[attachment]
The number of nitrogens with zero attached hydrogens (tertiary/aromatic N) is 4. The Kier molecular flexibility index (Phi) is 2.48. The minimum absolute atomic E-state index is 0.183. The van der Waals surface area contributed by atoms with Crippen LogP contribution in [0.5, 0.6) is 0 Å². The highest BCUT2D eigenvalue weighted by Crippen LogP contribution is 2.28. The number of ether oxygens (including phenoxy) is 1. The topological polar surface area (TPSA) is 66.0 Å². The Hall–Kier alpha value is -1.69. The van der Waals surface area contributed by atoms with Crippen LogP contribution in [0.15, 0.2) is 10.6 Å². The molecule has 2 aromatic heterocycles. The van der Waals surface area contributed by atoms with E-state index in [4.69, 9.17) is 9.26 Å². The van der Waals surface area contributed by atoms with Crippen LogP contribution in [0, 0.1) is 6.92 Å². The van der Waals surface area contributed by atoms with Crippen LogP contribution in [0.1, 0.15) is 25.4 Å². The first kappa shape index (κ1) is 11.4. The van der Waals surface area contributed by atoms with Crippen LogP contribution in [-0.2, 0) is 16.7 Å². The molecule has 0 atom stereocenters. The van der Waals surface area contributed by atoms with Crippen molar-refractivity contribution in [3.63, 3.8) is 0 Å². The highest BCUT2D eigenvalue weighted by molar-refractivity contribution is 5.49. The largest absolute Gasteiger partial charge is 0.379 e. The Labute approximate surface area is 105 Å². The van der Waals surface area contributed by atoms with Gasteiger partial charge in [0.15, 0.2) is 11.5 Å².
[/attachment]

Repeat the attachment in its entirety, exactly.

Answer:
The number of nitrogens with zero attached hydrogens (tertiary/aromatic N) is 4. The Kier molecular flexibility index (Phi) is 2.48. The minimum absolute atomic E-state index is 0.183. The van der Waals surface area contributed by atoms with Crippen LogP contribution in [0.5, 0.6) is 0 Å². The highest BCUT2D eigenvalue weighted by Crippen LogP contribution is 2.28. The number of ether oxygens (including phenoxy) is 1. The topological polar surface area (TPSA) is 66.0 Å². The Hall–Kier alpha value is -1.69. The van der Waals surface area contributed by atoms with Crippen LogP contribution in [0.15, 0.2) is 10.6 Å². The molecule has 2 aromatic heterocycles. The van der Waals surface area contributed by atoms with E-state index in [4.69, 9.17) is 9.26 Å². The van der Waals surface area contributed by atoms with Crippen LogP contribution in [0, 0.1) is 6.92 Å². The van der Waals surface area contributed by atoms with Crippen LogP contribution in [0.1, 0.15) is 25.4 Å². The first kappa shape index (κ1) is 11.4. The van der Waals surface area contributed by atoms with Crippen LogP contribution in [-0.2, 0) is 16.7 Å². The molecule has 0 atom stereocenters. The van der Waals surface area contributed by atoms with Crippen molar-refractivity contribution in [3.63, 3.8) is 0 Å². The highest BCUT2D eigenvalue weighted by molar-refractivity contribution is 5.49. The largest absolute Gasteiger partial charge is 0.379 e. The Labute approximate surface area is 105 Å². The van der Waals surface area contributed by atoms with Gasteiger partial charge in [0.15, 0.2) is 11.5 Å².